INTERNATIONAL MAN OF MYSTERY: Gael Garcia Bernal, page 322 -- At 26, Gael
 Garcia Bernal is becoming Mexico's version of an early-70's Al Pacino -- the
 actor whose mere presence in a movie certifies that this is where the action
     COMEBACK KID: Quentin Tarantino, page 324 -- In 2004, after seven years
 spent hiding out in Hollywood, the Kill Bill director embarked on twelve
 months of parties, film fests, and shilling Bill.
     CULTURE MULCHERS: Kanye West and Danger Mouse, page 327 -- Danger Mouse is
 the laid-back genius who melded Jay-Z's The Black Album with the Beatles' The
 White Album to create The Grey Album, a bootleg masterpiece. Kanye West is the
 Roc-a-Fella producer who went platinum as an MC on The College Dropout. The
 two wax wise on the state of music in 2004.
     FUNKMASTER: Prince, page 327 -- Prince's 2004 performance in Madison
 Square Garden was so good you had to hold onto something -- your seat, maybe,
 or the person next to you -- to keep yourself together.
     MEDAL HEAD: Michael Phelps, page 329 -- Think of Michael Phelps as the
 Dark Angel of Athens: He swooped down, dove in, and took what he wanted --
 specifically, six gold medals in swimming.
     SUNDAY'S BEST: Tom Brady, page 329 -- Sometimes greatness is fitting
 squarely into a well-conceived system or scratching for two yards on second
 down to set up third and four instead of third and six-humble things that
 Brady, who has earned his place beside the NFL's best quarterbacks, does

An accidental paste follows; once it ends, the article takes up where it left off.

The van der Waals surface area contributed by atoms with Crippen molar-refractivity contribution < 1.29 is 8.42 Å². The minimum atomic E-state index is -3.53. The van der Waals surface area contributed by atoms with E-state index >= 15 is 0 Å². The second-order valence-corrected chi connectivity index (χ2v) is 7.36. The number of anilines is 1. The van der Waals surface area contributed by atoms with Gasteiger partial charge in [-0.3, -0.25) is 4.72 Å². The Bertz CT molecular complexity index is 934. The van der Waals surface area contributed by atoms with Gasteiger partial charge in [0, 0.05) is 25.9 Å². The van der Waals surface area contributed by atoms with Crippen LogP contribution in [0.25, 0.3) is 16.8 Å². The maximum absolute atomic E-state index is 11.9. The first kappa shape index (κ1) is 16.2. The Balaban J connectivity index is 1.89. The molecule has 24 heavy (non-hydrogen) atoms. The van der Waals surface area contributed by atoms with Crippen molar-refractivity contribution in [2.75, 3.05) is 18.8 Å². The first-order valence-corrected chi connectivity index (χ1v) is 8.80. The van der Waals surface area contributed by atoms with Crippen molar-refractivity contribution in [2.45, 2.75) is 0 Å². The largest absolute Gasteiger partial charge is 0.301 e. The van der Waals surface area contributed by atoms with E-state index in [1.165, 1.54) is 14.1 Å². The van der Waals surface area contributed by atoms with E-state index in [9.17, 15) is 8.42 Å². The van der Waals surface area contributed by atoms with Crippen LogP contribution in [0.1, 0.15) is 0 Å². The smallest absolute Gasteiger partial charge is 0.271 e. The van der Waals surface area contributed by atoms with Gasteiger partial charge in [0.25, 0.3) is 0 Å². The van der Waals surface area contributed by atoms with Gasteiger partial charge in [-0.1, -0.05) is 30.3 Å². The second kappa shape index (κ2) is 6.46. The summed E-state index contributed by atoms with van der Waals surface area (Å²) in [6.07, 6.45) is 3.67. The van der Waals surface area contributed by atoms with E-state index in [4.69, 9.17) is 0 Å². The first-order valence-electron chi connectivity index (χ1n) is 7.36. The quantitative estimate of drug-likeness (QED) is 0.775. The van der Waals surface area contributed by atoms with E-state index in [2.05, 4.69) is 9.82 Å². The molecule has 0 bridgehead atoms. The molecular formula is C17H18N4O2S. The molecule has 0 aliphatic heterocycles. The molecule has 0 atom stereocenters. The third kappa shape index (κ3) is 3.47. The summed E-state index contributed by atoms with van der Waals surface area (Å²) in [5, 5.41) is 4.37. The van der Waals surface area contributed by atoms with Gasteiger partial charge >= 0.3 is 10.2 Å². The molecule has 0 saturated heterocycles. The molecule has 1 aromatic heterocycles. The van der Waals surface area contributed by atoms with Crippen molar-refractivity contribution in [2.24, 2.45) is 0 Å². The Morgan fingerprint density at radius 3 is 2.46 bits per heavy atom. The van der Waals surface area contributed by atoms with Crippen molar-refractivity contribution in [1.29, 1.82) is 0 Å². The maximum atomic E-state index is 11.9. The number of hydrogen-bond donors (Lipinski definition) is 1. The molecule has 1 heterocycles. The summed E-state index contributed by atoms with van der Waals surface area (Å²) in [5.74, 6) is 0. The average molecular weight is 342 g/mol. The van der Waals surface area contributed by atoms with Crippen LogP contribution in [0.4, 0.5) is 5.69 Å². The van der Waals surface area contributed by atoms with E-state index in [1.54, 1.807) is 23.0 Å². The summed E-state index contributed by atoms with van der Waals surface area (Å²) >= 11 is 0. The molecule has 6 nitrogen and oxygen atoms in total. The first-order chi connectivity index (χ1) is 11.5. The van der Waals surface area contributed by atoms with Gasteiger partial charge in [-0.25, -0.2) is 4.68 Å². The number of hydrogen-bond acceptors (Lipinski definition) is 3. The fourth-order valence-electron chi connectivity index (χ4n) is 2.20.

better than anyone else.
     BADASS: Ian McShane, page 331 -- It's not enough to say he's the best TV
 villain since J.R. Ewing; McShane's character, Al Swearengen, is the
 heart(lessness) and soul(lessness) of HBO's Deadwood.
     OFFICEMATE: Ricky Gervais, page 331 -- Gervais's tiny little British
 mockumentary The Office -- a spot-on look at middle-management buffoonery --
 is the funniest, most dead-on TV series in a long time.
     PRIDE OF THE COUNTY: Men of The OC, page 332 -- It's the women who make
 The OC a soap opera. But while the female characters are driving the plot all
 over kingdom come, it's the men of the show that make it so much fun to watch.
     "To Those We'd Like to Smack," pages 334 - 335 -- GQ lists the most
 scurrilous, scandalous, arrogant, overexposed, smackable men of the year, from
 Michael Bergin, Dan Rather, and Bill O'Reilly to Smarty Jones, Rick Salomon,
 Craig Kilborn, and Michael Powell.
     Kate Winslet, by Andrew Corsello, page 336 -- Perhaps it has something to